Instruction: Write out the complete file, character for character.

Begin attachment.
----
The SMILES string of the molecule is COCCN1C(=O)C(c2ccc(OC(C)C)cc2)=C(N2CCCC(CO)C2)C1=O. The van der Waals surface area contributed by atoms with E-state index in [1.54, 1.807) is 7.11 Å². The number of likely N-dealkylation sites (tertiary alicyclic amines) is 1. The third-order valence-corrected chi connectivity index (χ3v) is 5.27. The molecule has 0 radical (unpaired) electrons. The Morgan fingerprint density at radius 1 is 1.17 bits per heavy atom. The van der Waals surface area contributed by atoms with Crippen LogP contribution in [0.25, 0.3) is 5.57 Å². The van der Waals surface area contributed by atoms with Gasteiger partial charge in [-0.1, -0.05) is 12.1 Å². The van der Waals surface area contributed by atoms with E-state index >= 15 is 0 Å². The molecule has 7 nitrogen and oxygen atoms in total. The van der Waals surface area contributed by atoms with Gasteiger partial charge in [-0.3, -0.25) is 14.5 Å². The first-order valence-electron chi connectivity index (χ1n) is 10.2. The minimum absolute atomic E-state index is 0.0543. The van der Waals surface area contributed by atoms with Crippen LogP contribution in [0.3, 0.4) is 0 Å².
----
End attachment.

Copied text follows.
The SMILES string of the molecule is COCCN1C(=O)C(c2ccc(OC(C)C)cc2)=C(N2CCCC(CO)C2)C1=O. The van der Waals surface area contributed by atoms with E-state index in [1.54, 1.807) is 7.11 Å². The number of likely N-dealkylation sites (tertiary alicyclic amines) is 1. The third-order valence-corrected chi connectivity index (χ3v) is 5.27. The molecule has 0 radical (unpaired) electrons. The Morgan fingerprint density at radius 1 is 1.17 bits per heavy atom. The van der Waals surface area contributed by atoms with Crippen LogP contribution in [0.25, 0.3) is 5.57 Å². The van der Waals surface area contributed by atoms with Gasteiger partial charge in [-0.1, -0.05) is 12.1 Å². The van der Waals surface area contributed by atoms with E-state index >= 15 is 0 Å². The molecule has 7 nitrogen and oxygen atoms in total. The van der Waals surface area contributed by atoms with Gasteiger partial charge in [-0.3, -0.25) is 14.5 Å². The first-order valence-electron chi connectivity index (χ1n) is 10.2. The minimum absolute atomic E-state index is 0.0543. The van der Waals surface area contributed by atoms with Crippen LogP contribution in [0.3, 0.4) is 0 Å².